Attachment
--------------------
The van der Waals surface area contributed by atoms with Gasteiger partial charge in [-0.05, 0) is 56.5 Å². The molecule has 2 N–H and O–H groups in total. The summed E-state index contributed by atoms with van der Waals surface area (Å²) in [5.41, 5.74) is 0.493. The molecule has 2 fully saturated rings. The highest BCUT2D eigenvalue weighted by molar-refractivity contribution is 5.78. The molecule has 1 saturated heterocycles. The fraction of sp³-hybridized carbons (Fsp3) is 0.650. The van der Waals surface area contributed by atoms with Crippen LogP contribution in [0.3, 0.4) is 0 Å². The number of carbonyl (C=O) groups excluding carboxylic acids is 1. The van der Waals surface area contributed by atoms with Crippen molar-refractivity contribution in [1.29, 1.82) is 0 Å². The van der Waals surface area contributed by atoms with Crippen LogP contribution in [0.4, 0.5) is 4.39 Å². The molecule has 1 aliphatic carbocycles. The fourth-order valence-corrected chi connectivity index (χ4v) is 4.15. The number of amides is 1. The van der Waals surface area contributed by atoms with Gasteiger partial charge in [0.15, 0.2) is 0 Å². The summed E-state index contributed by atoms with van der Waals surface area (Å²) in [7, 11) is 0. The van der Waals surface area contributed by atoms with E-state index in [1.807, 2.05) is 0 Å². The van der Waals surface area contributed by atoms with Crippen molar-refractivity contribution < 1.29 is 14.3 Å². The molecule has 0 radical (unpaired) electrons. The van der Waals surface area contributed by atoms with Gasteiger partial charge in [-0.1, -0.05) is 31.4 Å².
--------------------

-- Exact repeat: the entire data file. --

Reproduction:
The van der Waals surface area contributed by atoms with Gasteiger partial charge in [-0.05, 0) is 56.5 Å². The molecule has 2 N–H and O–H groups in total. The summed E-state index contributed by atoms with van der Waals surface area (Å²) in [5.41, 5.74) is 0.493. The molecule has 2 fully saturated rings. The highest BCUT2D eigenvalue weighted by molar-refractivity contribution is 5.78. The molecule has 1 saturated heterocycles. The fraction of sp³-hybridized carbons (Fsp3) is 0.650. The van der Waals surface area contributed by atoms with Crippen LogP contribution in [0.3, 0.4) is 0 Å². The number of carbonyl (C=O) groups excluding carboxylic acids is 1. The van der Waals surface area contributed by atoms with Crippen molar-refractivity contribution in [1.29, 1.82) is 0 Å². The van der Waals surface area contributed by atoms with Crippen LogP contribution in [0.4, 0.5) is 4.39 Å². The molecule has 1 aliphatic carbocycles. The fourth-order valence-corrected chi connectivity index (χ4v) is 4.15. The number of amides is 1. The van der Waals surface area contributed by atoms with Gasteiger partial charge in [0.15, 0.2) is 0 Å². The summed E-state index contributed by atoms with van der Waals surface area (Å²) in [7, 11) is 0. The van der Waals surface area contributed by atoms with E-state index in [1.807, 2.05) is 0 Å². The van der Waals surface area contributed by atoms with Crippen molar-refractivity contribution < 1.29 is 14.3 Å². The molecule has 0 radical (unpaired) electrons. The van der Waals surface area contributed by atoms with Gasteiger partial charge in [-0.1, -0.05) is 31.4 Å².